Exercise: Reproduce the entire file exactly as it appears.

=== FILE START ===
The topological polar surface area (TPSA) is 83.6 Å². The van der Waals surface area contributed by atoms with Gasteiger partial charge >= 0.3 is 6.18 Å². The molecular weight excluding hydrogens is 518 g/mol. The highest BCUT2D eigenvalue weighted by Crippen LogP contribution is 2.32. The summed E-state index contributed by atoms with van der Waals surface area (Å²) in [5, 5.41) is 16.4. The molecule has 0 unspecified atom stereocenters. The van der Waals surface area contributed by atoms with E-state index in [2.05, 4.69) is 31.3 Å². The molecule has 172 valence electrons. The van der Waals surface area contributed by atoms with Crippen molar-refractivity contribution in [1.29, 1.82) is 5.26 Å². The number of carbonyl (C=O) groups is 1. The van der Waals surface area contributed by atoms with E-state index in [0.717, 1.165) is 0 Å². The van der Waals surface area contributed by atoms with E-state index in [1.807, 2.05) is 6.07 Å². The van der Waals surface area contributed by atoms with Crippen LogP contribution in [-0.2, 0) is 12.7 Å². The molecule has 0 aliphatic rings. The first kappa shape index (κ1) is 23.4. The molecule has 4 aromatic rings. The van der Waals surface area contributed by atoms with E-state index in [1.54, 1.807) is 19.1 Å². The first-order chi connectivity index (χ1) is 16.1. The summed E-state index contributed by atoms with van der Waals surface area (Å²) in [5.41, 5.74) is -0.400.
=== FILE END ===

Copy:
The topological polar surface area (TPSA) is 83.6 Å². The van der Waals surface area contributed by atoms with Gasteiger partial charge >= 0.3 is 6.18 Å². The molecular weight excluding hydrogens is 518 g/mol. The highest BCUT2D eigenvalue weighted by Crippen LogP contribution is 2.32. The summed E-state index contributed by atoms with van der Waals surface area (Å²) in [5, 5.41) is 16.4. The molecule has 0 unspecified atom stereocenters. The van der Waals surface area contributed by atoms with E-state index in [2.05, 4.69) is 31.3 Å². The molecule has 172 valence electrons. The van der Waals surface area contributed by atoms with Crippen molar-refractivity contribution in [1.29, 1.82) is 5.26 Å². The number of carbonyl (C=O) groups is 1. The van der Waals surface area contributed by atoms with E-state index in [0.717, 1.165) is 0 Å². The van der Waals surface area contributed by atoms with E-state index in [1.807, 2.05) is 6.07 Å². The van der Waals surface area contributed by atoms with Crippen LogP contribution in [-0.2, 0) is 12.7 Å². The molecule has 0 aliphatic rings. The first kappa shape index (κ1) is 23.4. The molecule has 4 aromatic rings. The van der Waals surface area contributed by atoms with E-state index in [1.54, 1.807) is 19.1 Å². The first-order chi connectivity index (χ1) is 16.1. The summed E-state index contributed by atoms with van der Waals surface area (Å²) in [5.41, 5.74) is -0.400.